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Hoping He Fails?

Republican “holds” in the Senate, Bloomberg reports, are preventing two key economists from joining the President’s Council of Economic Advisers.

March 2 (Bloomberg) — President Barack Obama’s economic advisers are increasingly concerned about the U.S. Senate’s delay in confirming the nominations of Austan Goolsbee and Cecilia Rouse to the White House Council of Economic Advisers.

Without Senate confirmation, the two economists are barred from advising the president as the administration tackles the worst financial crisis in 70 years and tries to advance the spending plan Obama submitted to Congress last week.

Goolsbee, who has a reputation for competence and centrism, and Rouse, who specializes in education policy, are hardly the most controversial figures. Unless one of them has tax or nanny problems, they are likely to be approved by unanimous consent. If there were ever a time when our country needed economists like a fire needs firefighters, this is it.

Understaffing, indeed, has been part of the problem over at Treasury, and the source of some not-undeserved conservative critiques of Tim Geithner’s underwhelming performance.

And yet, faced with a parallel situation over at the CEA (which, to be clear, is a separate office from Treasury), Republicans appear to be engaged in an active effort to make the Administration’s life more difficult, apparently in a tit-for-tat over Democratic holds during the Bush administration.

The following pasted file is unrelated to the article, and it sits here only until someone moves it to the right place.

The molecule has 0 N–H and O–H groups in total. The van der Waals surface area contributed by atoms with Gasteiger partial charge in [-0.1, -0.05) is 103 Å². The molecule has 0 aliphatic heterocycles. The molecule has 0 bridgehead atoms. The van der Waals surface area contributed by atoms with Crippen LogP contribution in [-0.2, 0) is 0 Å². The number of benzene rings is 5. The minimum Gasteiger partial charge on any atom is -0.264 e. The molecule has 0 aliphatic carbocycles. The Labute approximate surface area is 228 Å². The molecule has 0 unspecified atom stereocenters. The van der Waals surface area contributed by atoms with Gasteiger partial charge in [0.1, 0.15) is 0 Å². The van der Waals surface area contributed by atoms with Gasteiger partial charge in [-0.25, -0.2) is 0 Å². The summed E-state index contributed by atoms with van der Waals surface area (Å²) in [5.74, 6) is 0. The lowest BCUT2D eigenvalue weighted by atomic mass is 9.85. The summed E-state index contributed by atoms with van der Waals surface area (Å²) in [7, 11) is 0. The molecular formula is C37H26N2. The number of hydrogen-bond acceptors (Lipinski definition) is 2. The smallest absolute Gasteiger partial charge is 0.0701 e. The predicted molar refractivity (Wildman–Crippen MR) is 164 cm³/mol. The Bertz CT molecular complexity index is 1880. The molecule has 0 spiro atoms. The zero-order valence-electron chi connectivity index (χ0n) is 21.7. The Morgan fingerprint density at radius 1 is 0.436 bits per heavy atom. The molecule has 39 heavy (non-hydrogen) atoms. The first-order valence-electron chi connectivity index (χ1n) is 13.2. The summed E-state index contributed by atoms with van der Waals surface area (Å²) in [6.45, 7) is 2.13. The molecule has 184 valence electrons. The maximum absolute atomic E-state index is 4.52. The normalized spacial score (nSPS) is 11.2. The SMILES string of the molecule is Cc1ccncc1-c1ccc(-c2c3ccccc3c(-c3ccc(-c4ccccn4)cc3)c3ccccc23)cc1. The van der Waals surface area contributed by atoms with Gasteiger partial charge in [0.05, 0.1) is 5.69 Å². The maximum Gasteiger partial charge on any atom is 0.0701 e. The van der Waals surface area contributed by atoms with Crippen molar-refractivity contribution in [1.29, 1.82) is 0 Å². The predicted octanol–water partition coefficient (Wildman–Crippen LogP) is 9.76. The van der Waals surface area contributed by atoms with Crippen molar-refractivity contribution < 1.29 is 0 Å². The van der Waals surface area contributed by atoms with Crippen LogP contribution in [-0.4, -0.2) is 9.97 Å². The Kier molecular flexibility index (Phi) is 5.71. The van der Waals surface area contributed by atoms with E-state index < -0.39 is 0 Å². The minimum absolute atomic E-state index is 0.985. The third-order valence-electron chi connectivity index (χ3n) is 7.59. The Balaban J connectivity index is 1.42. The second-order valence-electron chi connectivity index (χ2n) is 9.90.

This is fairly inside baseball stuff, and as such is not likely to generate a substantial backlash against McConnell & Co … but to the extent it does get any attention, I can’t see how it does anything other than to make them look like a bunch of obstructionist hacks. So why are they doing it?

The real reason is probably simply that there’s a leadership vacuum in the Republican party. If someone wants to do something stupid and counterproductive — and all it takes is one Senator to put a hold on a bill — there is really nobody to keep him in line (except perhaps McConnell, who seems disinclined to use his authority).

But if someone wanted to make the case that the Republicans were actively trying to promote the Administration’s failure, they’d be hard pressed to find a better example.

Nate Silver is the founder and editor in chief of FiveThirtyEight.